One thing that will likely live forever, somewhere on Google's servers, or on the Wayback Machine, is what you write. More importantly, though, is what other people might write about you.
Here's a case in point - photographer Steven E. Frischling, who writes the popular blog "Flying With Fish", markets himself as a corporate and editorial photographer as "FishPhotoWorldwide", and for his wedding business, as "FishPhoto". He's smart - very smart - to seperate out those two business lines. Crazy as it sounds, corporate/commercial clients won't generally hire a photographer for their work that lists "weddings" as something they do. Wrong, I know, but it's a fact of life. Steve has recognized this. He markets himself for weddings internationally using Craigslist in London, Paris, Tokyo, Boston, Sydney, Hong Kong, Dubai, and Miami. Each of those links shows you how he's promoted himself there. In fact, the Miami listing offers a 37% discount, and the DC listing offers a 44% discount off his regular rates. By his own account, he's racked up over 850,000 miles since 2005 alone. Clearly, he's been busy.
What reputation does he have on the internet? But, more importantly, is it even accurate?
Since April of this year, several brides have penned unpleasant listings about him on Yelp.com, here. Are they accurate? Who knows. The Better Business Bureau website has four unresolved complaints against him here. Are those accurate? Again, no one knows. That's a bit of the negative, and people can write, post, complain, and otherwise be critical of you, and with the immediacy of the internet, it's spread everywhere - accurate or not. Now for the positive - Frischling appeared on Good Morning America (here) discussing the thefts at airports, and spends a great deal of time contributing over at a forum I read as well - FlyerTalk - which is the place where hardened travelers discuss all the nuances of travel and how to make it easier. Steve's published almost 1,000 posts there. You can check out his contributions at this link, he's fairly prolific, and he's very active over at SportsShooter.com, as seen here. So he's got positives, yes, but there are negatives that are still out there. Just as Steve needs to be attentive to them, so too should you be attentive to any that are critical of you.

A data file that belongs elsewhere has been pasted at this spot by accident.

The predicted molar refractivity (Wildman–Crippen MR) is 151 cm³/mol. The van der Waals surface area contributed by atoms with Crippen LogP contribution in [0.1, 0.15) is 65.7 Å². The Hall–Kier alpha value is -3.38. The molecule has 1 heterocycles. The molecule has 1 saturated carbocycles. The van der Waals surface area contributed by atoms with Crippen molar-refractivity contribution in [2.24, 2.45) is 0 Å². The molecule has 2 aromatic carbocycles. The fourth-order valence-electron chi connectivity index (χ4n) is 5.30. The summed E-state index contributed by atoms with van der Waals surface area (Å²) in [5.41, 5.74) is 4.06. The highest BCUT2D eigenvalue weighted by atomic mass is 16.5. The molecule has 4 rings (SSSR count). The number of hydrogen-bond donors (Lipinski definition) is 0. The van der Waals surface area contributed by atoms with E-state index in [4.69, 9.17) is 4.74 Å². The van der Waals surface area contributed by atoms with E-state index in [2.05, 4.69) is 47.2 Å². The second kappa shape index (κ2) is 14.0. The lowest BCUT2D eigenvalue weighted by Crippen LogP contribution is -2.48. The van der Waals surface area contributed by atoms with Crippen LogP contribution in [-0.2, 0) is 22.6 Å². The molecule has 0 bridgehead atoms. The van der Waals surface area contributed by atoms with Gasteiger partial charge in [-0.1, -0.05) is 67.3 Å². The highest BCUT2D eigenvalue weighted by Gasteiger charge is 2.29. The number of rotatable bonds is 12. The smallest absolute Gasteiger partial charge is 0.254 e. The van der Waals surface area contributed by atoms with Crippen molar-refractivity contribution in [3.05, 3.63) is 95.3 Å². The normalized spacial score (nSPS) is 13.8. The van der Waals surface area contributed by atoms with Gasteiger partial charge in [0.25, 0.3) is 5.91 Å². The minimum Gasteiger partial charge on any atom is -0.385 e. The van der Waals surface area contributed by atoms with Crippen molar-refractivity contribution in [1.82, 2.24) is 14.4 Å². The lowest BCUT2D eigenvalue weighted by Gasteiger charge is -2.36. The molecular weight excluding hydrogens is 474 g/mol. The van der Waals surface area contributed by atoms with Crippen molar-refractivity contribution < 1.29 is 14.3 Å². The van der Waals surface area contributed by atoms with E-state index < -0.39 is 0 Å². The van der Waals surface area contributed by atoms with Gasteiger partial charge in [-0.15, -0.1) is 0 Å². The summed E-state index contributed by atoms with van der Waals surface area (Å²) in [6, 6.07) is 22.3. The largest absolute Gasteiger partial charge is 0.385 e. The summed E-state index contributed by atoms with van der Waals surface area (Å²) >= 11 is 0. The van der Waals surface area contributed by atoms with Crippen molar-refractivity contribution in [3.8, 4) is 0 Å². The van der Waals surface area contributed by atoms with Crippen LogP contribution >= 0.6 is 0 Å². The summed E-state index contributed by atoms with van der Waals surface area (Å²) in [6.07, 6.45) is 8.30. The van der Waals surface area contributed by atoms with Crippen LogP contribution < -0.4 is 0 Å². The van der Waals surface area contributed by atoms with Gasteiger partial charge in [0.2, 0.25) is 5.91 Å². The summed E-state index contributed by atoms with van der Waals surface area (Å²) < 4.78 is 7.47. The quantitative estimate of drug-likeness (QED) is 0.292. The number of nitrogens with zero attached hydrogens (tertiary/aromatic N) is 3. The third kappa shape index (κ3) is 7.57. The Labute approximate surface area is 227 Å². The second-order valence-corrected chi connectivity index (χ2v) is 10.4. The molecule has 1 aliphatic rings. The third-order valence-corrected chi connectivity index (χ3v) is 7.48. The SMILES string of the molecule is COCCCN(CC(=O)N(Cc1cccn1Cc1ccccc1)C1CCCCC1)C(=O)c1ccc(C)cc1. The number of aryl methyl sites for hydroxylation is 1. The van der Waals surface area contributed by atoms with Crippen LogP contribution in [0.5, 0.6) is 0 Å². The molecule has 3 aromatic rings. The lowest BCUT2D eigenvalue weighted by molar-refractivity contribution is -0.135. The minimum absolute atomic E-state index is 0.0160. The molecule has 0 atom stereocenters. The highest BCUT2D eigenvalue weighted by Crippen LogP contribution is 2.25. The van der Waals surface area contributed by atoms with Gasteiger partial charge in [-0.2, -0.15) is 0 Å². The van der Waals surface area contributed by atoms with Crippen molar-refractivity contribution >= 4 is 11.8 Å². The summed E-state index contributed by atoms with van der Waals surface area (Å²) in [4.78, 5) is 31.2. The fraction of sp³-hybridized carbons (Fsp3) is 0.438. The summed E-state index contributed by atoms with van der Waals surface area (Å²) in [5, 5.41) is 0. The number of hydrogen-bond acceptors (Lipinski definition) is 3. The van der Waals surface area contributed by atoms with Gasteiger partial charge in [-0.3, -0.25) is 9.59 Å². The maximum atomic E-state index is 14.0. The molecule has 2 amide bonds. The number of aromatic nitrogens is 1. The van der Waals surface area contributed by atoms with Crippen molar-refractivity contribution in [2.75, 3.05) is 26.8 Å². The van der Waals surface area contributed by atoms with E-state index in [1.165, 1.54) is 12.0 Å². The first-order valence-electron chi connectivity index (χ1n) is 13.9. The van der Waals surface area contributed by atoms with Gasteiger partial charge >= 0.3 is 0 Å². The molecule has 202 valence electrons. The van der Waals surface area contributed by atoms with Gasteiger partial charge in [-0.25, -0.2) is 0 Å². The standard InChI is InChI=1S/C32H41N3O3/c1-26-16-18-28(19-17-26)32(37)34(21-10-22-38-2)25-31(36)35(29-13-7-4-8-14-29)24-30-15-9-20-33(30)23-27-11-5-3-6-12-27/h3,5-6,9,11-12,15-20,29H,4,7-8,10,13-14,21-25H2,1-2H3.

All of this goes to show that what you write - helpful, critical, or otherwise, is stored in countless server dungeons around the world, and people can find it. Moreover, and more importantly, spending time locating and then correcting incorrect information is critical to maintaining a positive online reputation.
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